Thursday, April 26, 2012

WCP gentrification cover story mentions Big Bear Cafe; Bates St residents interviewed

The cover story of this week's Washington City Paper focuses upon gentrification.

A Guide for the Responsible Gentrifier
by City Paper Staff
April 27, 2012


I spotted this sentence in the article:
 
Did you read about the short-sighted Advisory Neighborhood Commission NIMBYs who rejected the liquor-license application of a nice new café that had taken over a space once occupied by a bullet-proofed liquor store?
                     
Is this a reference to Big Bear Cafe's pursuit of a liquor license?  (Or it could be a reference to likely any other similar stories around the District.)

Plus, some City Paper reporters interviewed some residents on the 100 block of Bates Street NW. 

Here you go:

What do residents actually want out of their neighbors? Believe it or not, the pesky newcomers and stubborn long-timers have fairly similar requirements for the people they’d like to live around.
We talked to residents of the 100 block of Bates Street NW in Truxton Circle, and those hanging out a few blocks away at Bloomingdale’s Big Bear Café.  [So is Big Bear Cafe the symbol of gentrification...?]
                                  

MIND YOUR OWN BUSINESS

Name: Sharon Manning
In neighborhood for: “Several years”
“They should mind their own business—noise, parties, music, they call the cops. Maybe they need a man or something so they can mind their own business.” But Manning adds that she’d like neighbors that look out for each other, too.

GROWTH

Name: “Tricky” Rick Reid
In neighborhood for: “All my life”
“I’m a bad neighbor gone good. Growth and patience taught me to be a good neighbor.” Reid, who claims to be the self-appointed mayor of Bates Street, relays this advice: “Be yourself. If you’re jerk, you get jerked off.”

FRIENDLINESS

Name: Laura Westman
In neighborhood for: Three years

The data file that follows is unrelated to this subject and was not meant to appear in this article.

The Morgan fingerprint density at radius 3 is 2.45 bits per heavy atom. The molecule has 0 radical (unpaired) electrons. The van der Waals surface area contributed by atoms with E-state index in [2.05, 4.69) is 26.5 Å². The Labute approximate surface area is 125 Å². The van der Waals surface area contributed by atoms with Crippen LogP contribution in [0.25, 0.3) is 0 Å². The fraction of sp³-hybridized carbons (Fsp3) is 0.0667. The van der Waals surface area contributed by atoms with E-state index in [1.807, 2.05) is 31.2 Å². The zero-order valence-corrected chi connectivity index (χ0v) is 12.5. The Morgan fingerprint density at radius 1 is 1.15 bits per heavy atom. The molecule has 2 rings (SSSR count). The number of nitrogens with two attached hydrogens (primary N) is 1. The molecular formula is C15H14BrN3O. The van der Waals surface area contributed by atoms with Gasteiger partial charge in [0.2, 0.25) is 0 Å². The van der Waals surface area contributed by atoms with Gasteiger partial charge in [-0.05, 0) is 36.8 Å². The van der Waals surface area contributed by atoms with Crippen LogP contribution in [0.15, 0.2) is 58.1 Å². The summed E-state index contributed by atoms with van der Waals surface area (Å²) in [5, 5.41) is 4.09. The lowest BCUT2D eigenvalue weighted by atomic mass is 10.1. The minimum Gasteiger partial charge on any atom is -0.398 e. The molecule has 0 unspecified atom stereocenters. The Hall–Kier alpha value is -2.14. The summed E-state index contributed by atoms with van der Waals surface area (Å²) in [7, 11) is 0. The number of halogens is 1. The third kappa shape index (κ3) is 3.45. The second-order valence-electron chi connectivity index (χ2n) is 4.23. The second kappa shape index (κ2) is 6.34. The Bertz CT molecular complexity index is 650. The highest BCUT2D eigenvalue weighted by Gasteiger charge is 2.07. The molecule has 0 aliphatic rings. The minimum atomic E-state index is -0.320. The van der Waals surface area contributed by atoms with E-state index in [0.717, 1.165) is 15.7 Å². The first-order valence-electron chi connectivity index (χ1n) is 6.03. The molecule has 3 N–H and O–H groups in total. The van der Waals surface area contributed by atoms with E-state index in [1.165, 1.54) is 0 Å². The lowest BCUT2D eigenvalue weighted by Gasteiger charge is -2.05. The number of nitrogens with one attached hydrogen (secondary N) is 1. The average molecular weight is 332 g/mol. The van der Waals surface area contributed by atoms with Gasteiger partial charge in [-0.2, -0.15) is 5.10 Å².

“My neighbors are super-friendly. I went to [George Washington University], where people are always going to work, and it took awhile to understand people here are being genuinely nice and don’t have an ulterior motive.” Westman relays that her next-door neighbor passed along some leftovers after she lauded his cooking skills.

RESPECT

Name: Hellen Papavizas
In neighborhood for: Nearly a year
“A couple of things: Respect for your neighbors, awareness, appreciation, sense of community....I love the neighborhood. [My neighbors] seem to look out for one another too. If they notice things, they give us a heads-up.” Papavizas adds that when she moved in last summer, she “was practically met by a welcoming committee.”

COURTESY

Name: Christina Samuels
In neighborhood for: Four years
“Quiet and clean. That’s about it: clean and quiet, and courteous and mindful; someone that can watch the house when you’re out of town.” Samuels’ immaculate front garden apparently inspired some friendly competition: “I started cleaning up the yard and all of a sudden they did it, and they did it, and now it’s like a battle on the block!”

RESPECT

Name: Ronald Herring
In neighborhood for: “Grew up here”
“I speak to everyone...there’s different lifestyles but you’ve got to respect people. I miss the block parties. Now people sit on their stoops but the whole street doesn’t get together.” Herring adds that it bothers him when neighbors don’t say hello in passing.

KEEP TO YOURSELF

Name: Janice Kyle
In neighborhood for: 16 years
“I don’t know any of my neighbors. I don’t want to...I go to work and go home.” Though Kyle’s been in the neighborhood for some time, she prefers to keep to herself.

FRIENDLINESS

Name: Amanda Johnson
In neighborhood for: Two years
“I’m not friends with the people next door, but I see my second-floor neighbor often. We’re working on a garden together. I think general friendliness and the willing to make shared spaces more awesome are important.” Johnson doesn’t see many of her other neighbors out and about, but if she did, she’d “definitely say hello.”

APPROACHABLE

Name: Michael Snook
In neighborhood for: “I haven’t been there too long.”
“I don’t generally end up forming bonds with people because we’re not the same age or into the same things, but it’s nice to be able to say hello.” Though Snook doesn’t necessarily hang out with his neighbors, he feels welcome on his Petworth street.

Click on the article title above to read the entire article.

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